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Does The “Do Not Track” Browser Setting Really Work? Almost Certainly Not.

If you’re tired of censorship and surveillance, subscribe to Reclaim The Net.

Ever wondered what the ‘Do Not Track’ (DNT Settings) in your browser do?

It turns out, they do pretty much nothing.

In a recent report, the privacy-friendly search engine DuckDuckGo revealed that this setting sends a special signal to websites, ad networks, plugins and web services telling them to stop tracking your activity.

But, in reality, the special signal is nothing more than a voluntary signal which is usually not respected by websites.

They track you anyway.

While the DNT browser settings are turned off by default in most browsers, according to the latest survey by DuckDuckGo in November 2018, out of 503 U.S. adults studied, 23.1% users had turned on DNT settings.

Another interesting fact revealed that 41.4% users who had enabled DNT Settings didn’t know that it was only sending a suggestion signal that websites could just ignore.

When users were informed about actual working and limitations of DNT settings, approximately 75% of U.S. adults marked it as a serious issue, suggesting that it’s ‘Important’ or ‘Very Important’ that companies should respect the privacy signal.

DuckDuckGo suggests that the idea of a Do-Not-Track setting is pretty much manipulating users into thinking that it’s working and there’s a discrepancy between the name of the feature and how it actually works.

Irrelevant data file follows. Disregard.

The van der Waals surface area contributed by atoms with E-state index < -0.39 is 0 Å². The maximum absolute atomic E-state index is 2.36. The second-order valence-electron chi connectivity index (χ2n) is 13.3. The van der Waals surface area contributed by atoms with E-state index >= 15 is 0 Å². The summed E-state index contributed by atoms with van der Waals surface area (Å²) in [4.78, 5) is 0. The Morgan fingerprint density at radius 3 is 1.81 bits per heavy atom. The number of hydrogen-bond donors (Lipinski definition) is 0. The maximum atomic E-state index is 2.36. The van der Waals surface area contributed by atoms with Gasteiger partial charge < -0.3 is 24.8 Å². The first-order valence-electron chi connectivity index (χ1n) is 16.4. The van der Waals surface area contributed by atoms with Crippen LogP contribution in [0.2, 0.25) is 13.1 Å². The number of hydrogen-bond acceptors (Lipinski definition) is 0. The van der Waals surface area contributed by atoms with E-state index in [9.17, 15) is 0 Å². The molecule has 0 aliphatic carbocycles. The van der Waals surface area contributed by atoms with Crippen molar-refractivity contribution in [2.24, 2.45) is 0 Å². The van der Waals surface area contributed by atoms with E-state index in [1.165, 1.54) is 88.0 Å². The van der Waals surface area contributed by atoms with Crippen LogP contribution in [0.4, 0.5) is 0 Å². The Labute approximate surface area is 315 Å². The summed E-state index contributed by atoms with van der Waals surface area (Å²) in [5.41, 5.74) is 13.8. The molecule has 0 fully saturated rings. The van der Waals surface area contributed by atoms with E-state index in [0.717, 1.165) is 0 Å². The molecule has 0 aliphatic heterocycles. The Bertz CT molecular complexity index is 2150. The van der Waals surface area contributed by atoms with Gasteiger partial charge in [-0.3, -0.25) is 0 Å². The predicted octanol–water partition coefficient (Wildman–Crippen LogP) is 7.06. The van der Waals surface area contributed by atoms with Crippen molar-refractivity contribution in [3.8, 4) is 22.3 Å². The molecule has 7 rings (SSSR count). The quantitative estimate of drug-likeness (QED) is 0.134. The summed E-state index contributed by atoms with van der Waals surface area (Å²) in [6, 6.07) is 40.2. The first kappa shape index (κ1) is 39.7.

The issue has been raised to Federal Government by the company, with a hope towards the introduction of regulations that make it mandatory for web services to respect the signals.

The company also concluded that 71.9% of U.S. adults are in favor of making it compulsory for web services to accept the “Do-Not-Track” feature when users select it.

It clearly indicates that several websites and web services are taking people’s privacy lightly and it’s a matter of concern for Internet users.

Just like ‘Incognito’ or Private mode, the DNT Setting is a common feature among web browsers.

DuckDuckGo clearly stated that DNT Settings are nothing more than a hoax which needs to be updated and that Google must educate users about it.

Meanwhile, Apple is planning to remove misleading DNT settings from Safari altogether.

If you’re tired of censorship and surveillance, subscribe to Reclaim The Net.

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